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18-Mar-2016  
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Many more people risk dying young if nothing is done to improve the poor environmental conditions.

Unhealthy environment accounts for diseases that claim an estimated 12.6 million lives each year, according to a new report by the World Health Organisation (WHO).

 “If countries do not take actions to make environments where people live and work healthy, millions will continue to become ill and die too young,” Dr Margaret Chan, WHO Director-General, has warned. 

According to the report, environmental risk factors such as air, water and soil pollution, chemical exposures, climate change and ultraviolet radiation contribute to more than 100 diseases and injuries. 

The second edition of the report, ‘Preventing disease through healthy environments: a global assessment of the burden of disease from environmental risks’, indicates that since the report was first published a decade ago, deaths due to non-communicable diseases (NCDs) amount to as much as 8.2 million of these deaths.

Non-Communicable Diseases (NCDs) are conditions known to affect individuals over a long period of time and for which there are no known causative agents for transmission from one affected person to another.

According to the report, NCDs such as stroke, heart disease, cancers and chronic respiratory disease now amount to nearly two-thirds of the total deaths caused by unhealthy environments.

Top on the list of these non-communicable diseases that continue to silently claim lives is stroke, which accounts for 2.5 million deaths annually.

Young children and older people bear the brunt of the environmental risks, the report finds, with children and under-fives and adults aged 50 to 75 most impacted.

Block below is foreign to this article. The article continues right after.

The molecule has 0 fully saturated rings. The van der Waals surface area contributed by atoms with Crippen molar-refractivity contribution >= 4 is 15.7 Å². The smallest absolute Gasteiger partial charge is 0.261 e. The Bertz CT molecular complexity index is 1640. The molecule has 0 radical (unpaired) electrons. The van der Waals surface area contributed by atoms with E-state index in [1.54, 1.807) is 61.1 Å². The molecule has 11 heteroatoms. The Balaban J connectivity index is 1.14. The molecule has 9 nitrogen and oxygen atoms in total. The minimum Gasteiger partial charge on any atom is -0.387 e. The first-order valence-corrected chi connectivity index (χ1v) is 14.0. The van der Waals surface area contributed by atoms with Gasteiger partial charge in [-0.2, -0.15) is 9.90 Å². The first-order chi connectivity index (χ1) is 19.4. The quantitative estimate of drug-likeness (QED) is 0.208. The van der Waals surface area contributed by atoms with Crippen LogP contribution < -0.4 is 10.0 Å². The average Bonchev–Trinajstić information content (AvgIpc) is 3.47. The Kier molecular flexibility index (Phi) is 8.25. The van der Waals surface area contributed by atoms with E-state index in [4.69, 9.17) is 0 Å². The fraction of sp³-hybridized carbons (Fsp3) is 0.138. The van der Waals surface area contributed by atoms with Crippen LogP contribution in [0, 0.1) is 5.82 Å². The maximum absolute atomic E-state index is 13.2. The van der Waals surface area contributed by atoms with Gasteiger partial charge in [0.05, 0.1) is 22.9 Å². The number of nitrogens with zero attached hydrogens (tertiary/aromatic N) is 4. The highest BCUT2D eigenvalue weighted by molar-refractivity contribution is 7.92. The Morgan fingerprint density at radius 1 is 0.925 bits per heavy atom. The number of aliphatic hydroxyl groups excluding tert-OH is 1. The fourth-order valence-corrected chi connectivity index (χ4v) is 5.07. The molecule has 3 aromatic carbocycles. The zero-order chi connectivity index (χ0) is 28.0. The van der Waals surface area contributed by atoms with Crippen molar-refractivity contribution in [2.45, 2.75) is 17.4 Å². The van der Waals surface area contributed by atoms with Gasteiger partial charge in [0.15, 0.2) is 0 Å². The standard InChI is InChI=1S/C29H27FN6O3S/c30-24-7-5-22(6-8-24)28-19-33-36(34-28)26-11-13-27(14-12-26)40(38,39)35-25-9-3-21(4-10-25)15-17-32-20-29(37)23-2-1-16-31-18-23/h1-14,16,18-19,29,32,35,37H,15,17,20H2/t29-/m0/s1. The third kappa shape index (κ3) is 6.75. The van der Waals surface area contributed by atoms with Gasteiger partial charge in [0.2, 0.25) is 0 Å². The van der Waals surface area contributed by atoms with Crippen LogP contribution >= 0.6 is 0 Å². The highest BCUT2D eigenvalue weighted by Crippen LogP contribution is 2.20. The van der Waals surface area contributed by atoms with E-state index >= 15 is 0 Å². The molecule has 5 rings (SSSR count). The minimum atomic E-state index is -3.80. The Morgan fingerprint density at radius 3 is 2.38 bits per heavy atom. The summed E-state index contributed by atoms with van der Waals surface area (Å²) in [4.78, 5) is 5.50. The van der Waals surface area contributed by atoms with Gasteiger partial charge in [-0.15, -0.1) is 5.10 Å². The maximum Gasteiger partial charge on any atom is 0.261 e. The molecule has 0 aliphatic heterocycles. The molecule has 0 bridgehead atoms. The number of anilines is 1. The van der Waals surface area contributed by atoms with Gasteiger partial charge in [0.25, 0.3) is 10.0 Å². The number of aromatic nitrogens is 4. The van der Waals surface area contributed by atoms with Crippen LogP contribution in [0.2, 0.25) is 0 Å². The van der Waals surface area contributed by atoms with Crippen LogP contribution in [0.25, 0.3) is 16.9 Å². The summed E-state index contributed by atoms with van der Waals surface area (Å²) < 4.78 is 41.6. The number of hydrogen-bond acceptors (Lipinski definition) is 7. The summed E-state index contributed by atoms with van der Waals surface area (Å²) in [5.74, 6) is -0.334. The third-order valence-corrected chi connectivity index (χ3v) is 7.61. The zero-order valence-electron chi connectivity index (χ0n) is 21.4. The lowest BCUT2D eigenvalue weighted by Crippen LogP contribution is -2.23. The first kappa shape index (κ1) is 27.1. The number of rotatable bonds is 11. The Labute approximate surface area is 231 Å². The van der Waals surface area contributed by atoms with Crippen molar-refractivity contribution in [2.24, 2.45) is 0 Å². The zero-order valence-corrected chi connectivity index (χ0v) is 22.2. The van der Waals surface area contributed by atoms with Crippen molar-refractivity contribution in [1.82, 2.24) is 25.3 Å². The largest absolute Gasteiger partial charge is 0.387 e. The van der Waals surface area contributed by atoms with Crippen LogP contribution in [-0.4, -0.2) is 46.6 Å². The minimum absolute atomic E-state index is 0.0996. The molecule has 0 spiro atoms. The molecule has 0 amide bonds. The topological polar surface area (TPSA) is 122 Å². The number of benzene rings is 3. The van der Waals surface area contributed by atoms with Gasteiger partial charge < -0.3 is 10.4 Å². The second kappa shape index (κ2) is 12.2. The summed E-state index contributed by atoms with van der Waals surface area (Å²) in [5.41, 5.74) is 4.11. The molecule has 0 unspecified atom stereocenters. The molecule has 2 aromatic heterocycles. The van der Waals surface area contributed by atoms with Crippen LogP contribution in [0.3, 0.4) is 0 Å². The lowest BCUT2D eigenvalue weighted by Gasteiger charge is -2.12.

The report emphasises cost-effective measures that countries can take to reverse the upward trend of environment-related disease and deaths. These include reducing the use of solid fuels for cooking and increasing access to low-carbon energy technologies. 

In Ghana, it is estimated that air pollution alone kills an estimated number of 13,400 Ghanaians annually, including 3,000 children.

“There’s an urgent need for investment in strategies to reduce environmental risks in our cities, homes and workplaces”, said Dr Maria Neira, WHO Director, Department of Public Health, Environmental and Social Determinants of Health.

“Such investments can significantly reduce the rising worldwide burden of cardiovascular and respiratory diseases, injuries and cancers, and lead to immediate savings in healthcare costs.” 

Low- and middle-income countries bear the greatest environmental burden in all types of diseases and injuries; however for certain NCDs such as cardiovascular diseases and cancers, the per capita disease burden can also be relatively high in high-income countries. 

In Ghana, NCDs are reported to cause the death of over 80,000 people annually, with more than half of the people below 70 years.
 
 
Source: The Finder
 
 

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